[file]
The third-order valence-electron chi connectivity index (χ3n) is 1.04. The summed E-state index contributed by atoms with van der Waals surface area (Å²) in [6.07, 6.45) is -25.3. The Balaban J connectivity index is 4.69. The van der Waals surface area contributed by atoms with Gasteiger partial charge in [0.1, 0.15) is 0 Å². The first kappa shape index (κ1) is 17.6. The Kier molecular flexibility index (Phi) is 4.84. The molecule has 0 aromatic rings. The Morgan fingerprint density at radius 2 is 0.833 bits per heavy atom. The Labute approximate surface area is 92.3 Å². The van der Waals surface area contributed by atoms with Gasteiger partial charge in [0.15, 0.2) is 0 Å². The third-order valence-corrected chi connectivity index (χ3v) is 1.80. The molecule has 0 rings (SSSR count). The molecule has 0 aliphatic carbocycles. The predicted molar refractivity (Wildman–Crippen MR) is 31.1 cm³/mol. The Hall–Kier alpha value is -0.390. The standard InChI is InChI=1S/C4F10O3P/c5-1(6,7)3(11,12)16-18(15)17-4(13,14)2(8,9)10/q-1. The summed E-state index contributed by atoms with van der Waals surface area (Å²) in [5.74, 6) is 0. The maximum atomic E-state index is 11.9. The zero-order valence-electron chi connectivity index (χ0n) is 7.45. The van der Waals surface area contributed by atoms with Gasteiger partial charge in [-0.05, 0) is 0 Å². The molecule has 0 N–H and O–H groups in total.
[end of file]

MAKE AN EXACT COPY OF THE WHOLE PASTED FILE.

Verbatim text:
The third-order valence-electron chi connectivity index (χ3n) is 1.04. The summed E-state index contributed by atoms with van der Waals surface area (Å²) in [6.07, 6.45) is -25.3. The Balaban J connectivity index is 4.69. The van der Waals surface area contributed by atoms with Gasteiger partial charge in [0.1, 0.15) is 0 Å². The first kappa shape index (κ1) is 17.6. The Kier molecular flexibility index (Phi) is 4.84. The molecule has 0 aromatic rings. The Morgan fingerprint density at radius 2 is 0.833 bits per heavy atom. The Labute approximate surface area is 92.3 Å². The van der Waals surface area contributed by atoms with Gasteiger partial charge in [0.15, 0.2) is 0 Å². The third-order valence-corrected chi connectivity index (χ3v) is 1.80. The molecule has 0 rings (SSSR count). The molecule has 0 aliphatic carbocycles. The predicted molar refractivity (Wildman–Crippen MR) is 31.1 cm³/mol. The Hall–Kier alpha value is -0.390. The standard InChI is InChI=1S/C4F10O3P/c5-1(6,7)3(11,12)16-18(15)17-4(13,14)2(8,9)10/q-1. The summed E-state index contributed by atoms with van der Waals surface area (Å²) in [5.74, 6) is 0. The maximum atomic E-state index is 11.9. The zero-order valence-electron chi connectivity index (χ0n) is 7.45. The van der Waals surface area contributed by atoms with Gasteiger partial charge in [-0.05, 0) is 0 Å². The molecule has 0 N–H and O–H groups in total.